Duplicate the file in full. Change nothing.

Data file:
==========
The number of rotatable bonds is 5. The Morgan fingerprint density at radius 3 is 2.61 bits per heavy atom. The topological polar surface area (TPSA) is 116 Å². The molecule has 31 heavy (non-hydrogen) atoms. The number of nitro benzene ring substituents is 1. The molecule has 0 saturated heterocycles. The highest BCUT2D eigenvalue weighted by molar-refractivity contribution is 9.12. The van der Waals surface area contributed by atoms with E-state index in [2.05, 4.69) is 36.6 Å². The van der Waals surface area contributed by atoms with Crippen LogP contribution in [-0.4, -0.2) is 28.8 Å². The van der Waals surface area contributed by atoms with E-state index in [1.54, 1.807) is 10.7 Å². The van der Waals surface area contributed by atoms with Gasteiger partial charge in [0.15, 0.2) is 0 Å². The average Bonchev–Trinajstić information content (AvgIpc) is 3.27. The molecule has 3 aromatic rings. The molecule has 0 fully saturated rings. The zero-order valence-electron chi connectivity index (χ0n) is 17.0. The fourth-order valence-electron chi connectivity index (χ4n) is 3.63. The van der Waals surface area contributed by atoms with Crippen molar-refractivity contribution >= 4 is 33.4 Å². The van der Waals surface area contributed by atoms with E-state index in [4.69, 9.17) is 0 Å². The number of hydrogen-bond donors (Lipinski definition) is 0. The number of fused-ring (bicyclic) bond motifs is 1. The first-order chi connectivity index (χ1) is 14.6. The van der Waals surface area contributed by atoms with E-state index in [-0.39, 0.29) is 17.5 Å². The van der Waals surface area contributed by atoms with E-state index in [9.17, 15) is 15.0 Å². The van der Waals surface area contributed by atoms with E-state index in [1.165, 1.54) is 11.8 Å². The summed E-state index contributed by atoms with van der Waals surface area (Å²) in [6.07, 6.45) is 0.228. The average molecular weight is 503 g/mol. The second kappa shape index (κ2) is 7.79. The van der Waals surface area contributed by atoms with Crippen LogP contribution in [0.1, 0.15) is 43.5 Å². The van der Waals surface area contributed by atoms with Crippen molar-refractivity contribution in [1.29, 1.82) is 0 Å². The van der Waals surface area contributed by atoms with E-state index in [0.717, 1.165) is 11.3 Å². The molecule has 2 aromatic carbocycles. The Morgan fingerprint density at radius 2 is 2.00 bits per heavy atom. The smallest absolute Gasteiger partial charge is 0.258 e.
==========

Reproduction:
The number of rotatable bonds is 5. The Morgan fingerprint density at radius 3 is 2.61 bits per heavy atom. The topological polar surface area (TPSA) is 116 Å². The molecule has 31 heavy (non-hydrogen) atoms. The number of nitro benzene ring substituents is 1. The molecule has 0 saturated heterocycles. The highest BCUT2D eigenvalue weighted by molar-refractivity contribution is 9.12. The van der Waals surface area contributed by atoms with E-state index in [2.05, 4.69) is 36.6 Å². The van der Waals surface area contributed by atoms with Crippen LogP contribution in [-0.4, -0.2) is 28.8 Å². The van der Waals surface area contributed by atoms with E-state index in [1.54, 1.807) is 10.7 Å². The van der Waals surface area contributed by atoms with Gasteiger partial charge in [0.15, 0.2) is 0 Å². The average Bonchev–Trinajstić information content (AvgIpc) is 3.27. The molecule has 3 aromatic rings. The molecule has 0 fully saturated rings. The zero-order valence-electron chi connectivity index (χ0n) is 17.0. The fourth-order valence-electron chi connectivity index (χ4n) is 3.63. The van der Waals surface area contributed by atoms with Crippen molar-refractivity contribution >= 4 is 33.4 Å². The van der Waals surface area contributed by atoms with E-state index in [4.69, 9.17) is 0 Å². The number of hydrogen-bond donors (Lipinski definition) is 0. The number of fused-ring (bicyclic) bond motifs is 1. The first-order chi connectivity index (χ1) is 14.6. The van der Waals surface area contributed by atoms with E-state index in [-0.39, 0.29) is 17.5 Å². The van der Waals surface area contributed by atoms with E-state index in [9.17, 15) is 15.0 Å². The van der Waals surface area contributed by atoms with E-state index in [1.165, 1.54) is 11.8 Å². The summed E-state index contributed by atoms with van der Waals surface area (Å²) in [6.07, 6.45) is 0.228. The average molecular weight is 503 g/mol. The second kappa shape index (κ2) is 7.79. The van der Waals surface area contributed by atoms with Crippen LogP contribution in [0.1, 0.15) is 43.5 Å². The van der Waals surface area contributed by atoms with Crippen molar-refractivity contribution in [1.29, 1.82) is 0 Å². The van der Waals surface area contributed by atoms with E-state index in [0.717, 1.165) is 11.3 Å². The molecule has 2 aromatic carbocycles. The Morgan fingerprint density at radius 2 is 2.00 bits per heavy atom. The smallest absolute Gasteiger partial charge is 0.258 e.